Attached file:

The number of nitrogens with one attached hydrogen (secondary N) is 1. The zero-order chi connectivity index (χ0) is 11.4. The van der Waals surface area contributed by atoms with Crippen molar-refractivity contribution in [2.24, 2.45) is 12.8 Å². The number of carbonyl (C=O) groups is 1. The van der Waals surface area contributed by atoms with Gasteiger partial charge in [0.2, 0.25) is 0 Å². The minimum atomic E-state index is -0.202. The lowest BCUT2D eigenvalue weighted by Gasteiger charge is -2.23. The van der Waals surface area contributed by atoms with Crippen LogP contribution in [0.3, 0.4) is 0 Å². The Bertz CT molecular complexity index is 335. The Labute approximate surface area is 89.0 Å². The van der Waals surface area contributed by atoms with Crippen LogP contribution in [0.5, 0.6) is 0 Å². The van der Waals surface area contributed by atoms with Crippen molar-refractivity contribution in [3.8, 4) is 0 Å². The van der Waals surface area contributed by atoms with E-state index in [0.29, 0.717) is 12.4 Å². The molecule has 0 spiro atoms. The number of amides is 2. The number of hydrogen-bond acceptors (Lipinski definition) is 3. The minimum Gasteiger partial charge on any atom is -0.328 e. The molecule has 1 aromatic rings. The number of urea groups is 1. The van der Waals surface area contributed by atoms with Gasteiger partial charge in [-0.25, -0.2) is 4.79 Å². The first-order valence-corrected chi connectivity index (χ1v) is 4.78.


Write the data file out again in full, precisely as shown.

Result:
The number of nitrogens with one attached hydrogen (secondary N) is 1. The zero-order chi connectivity index (χ0) is 11.4. The van der Waals surface area contributed by atoms with Crippen molar-refractivity contribution in [2.24, 2.45) is 12.8 Å². The number of carbonyl (C=O) groups is 1. The van der Waals surface area contributed by atoms with Gasteiger partial charge in [0.2, 0.25) is 0 Å². The minimum atomic E-state index is -0.202. The lowest BCUT2D eigenvalue weighted by Gasteiger charge is -2.23. The van der Waals surface area contributed by atoms with Crippen LogP contribution in [0.3, 0.4) is 0 Å². The Bertz CT molecular complexity index is 335. The Labute approximate surface area is 89.0 Å². The van der Waals surface area contributed by atoms with Crippen LogP contribution in [0.5, 0.6) is 0 Å². The van der Waals surface area contributed by atoms with Crippen molar-refractivity contribution in [3.8, 4) is 0 Å². The van der Waals surface area contributed by atoms with E-state index in [0.29, 0.717) is 12.4 Å². The molecule has 0 spiro atoms. The number of amides is 2. The number of hydrogen-bond acceptors (Lipinski definition) is 3. The minimum Gasteiger partial charge on any atom is -0.328 e. The molecule has 1 aromatic rings. The number of urea groups is 1. The van der Waals surface area contributed by atoms with Gasteiger partial charge in [-0.25, -0.2) is 4.79 Å². The first-order valence-corrected chi connectivity index (χ1v) is 4.78.